Traditional local cuisine

The population of the area predominantly relied on livestock breeding, land cultivation, production of flour and forest exploitation. That largely determined their nutrition and cuisine as well.


Bread as the fundamental food staple was mostly made of corn. Traditionally, people would bake bread by covering it in hot ashes and live coals on an open fireplace. Later on, baking lids were used (the so-called peka, or pekva in the local dialect), which potters would make out of clay; metal baking lids eventually entered into use as well. In addition to bread, polenta was made quite frequently as well, using cereals (oats, barley and millet), and butter as flavoring. Today, polenta typically designates a meal made of corn flour.


Pastures and abundant water in the area of Plitvice Lakes were more favorable for livestock breeding than land cultivation.


Given the fact that there were sufficient quantities of milk available as a result, milk was used to prepare food in quite diverse ways. Sour milk (so-called kiselina) was a regular staple, as well as cheese, butter, basa (soft cheese made of the skin on the milk) and cream.


Ruminant’s stomach was used to produce cheese, while butter was made in a special wooden vessel – the so-called stap. Dairy products were used mostly during the summer period, together with fresh and cooked vegetables and cured meat (smoked ham, bacon and sausages). One of the main treats, prepared for special occasions, was baked lamb. When it comes to cakes, masnica was a popular treat (salty or sweet, oily dough filled with onions, cheese, smoked ham, bacon, nettle and Swiss chard, or sweet cheese with raisins); potato pie, spinach pie, form cake and doughnuts were also popular.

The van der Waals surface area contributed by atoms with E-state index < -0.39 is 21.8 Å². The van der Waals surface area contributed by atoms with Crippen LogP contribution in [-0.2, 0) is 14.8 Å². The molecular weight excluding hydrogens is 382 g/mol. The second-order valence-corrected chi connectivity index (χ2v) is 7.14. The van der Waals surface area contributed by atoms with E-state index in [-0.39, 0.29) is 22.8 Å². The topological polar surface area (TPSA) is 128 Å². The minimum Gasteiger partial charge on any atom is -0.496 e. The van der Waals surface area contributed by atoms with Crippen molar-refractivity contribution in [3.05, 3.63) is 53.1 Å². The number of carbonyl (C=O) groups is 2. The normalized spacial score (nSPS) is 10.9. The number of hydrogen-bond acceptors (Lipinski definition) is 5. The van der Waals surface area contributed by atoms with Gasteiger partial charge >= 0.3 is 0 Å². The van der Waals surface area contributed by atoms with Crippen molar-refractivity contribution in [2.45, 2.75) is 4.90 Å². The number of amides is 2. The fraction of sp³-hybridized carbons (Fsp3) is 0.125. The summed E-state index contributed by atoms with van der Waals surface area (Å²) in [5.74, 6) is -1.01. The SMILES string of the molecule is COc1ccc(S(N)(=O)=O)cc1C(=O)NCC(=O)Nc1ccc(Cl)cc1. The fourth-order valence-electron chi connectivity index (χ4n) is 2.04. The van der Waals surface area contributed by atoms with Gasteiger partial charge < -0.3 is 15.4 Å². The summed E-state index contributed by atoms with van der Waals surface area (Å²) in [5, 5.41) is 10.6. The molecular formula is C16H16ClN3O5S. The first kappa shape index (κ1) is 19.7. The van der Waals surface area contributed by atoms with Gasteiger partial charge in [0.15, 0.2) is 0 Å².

In the wintertime, cured meat was used, although it was never abundant, together with boiled potatoes, sauerkraut, beans, turnip and kohlrabi. Pickled vegetables and sauerkraut were also used as salad, with seasoned polenta as a typical meal. Given the fact that forests were an indispensible resource in the lives of inhabitants of this area, they also used them as a source of food. The population was also hunting for game (dormouse was considered a treat) and collecting forest fruit. Mushrooms were picked in the forest too: true morels, oyster mushrooms and field mushrooms.


Surprisingly enough, having in mind the vicinity of the lakes, the inhabitants would rarely engage in fishing. When occasionally doing so, they would typically fish for trout in the creeks of Plitvica, Sartuk and Jasenica.

Legend of the Black Queen

The legend says: if it weren’t for the Black Queen, there would be no Black River or the White River, and there would be no Plitvice Lakes either... In ancient times, a terrible drought struck these lands. The trees were falling down from the absence of water, the herds died from thirst, the earth turned to dust, and even the rocks cracked under the merciless sun.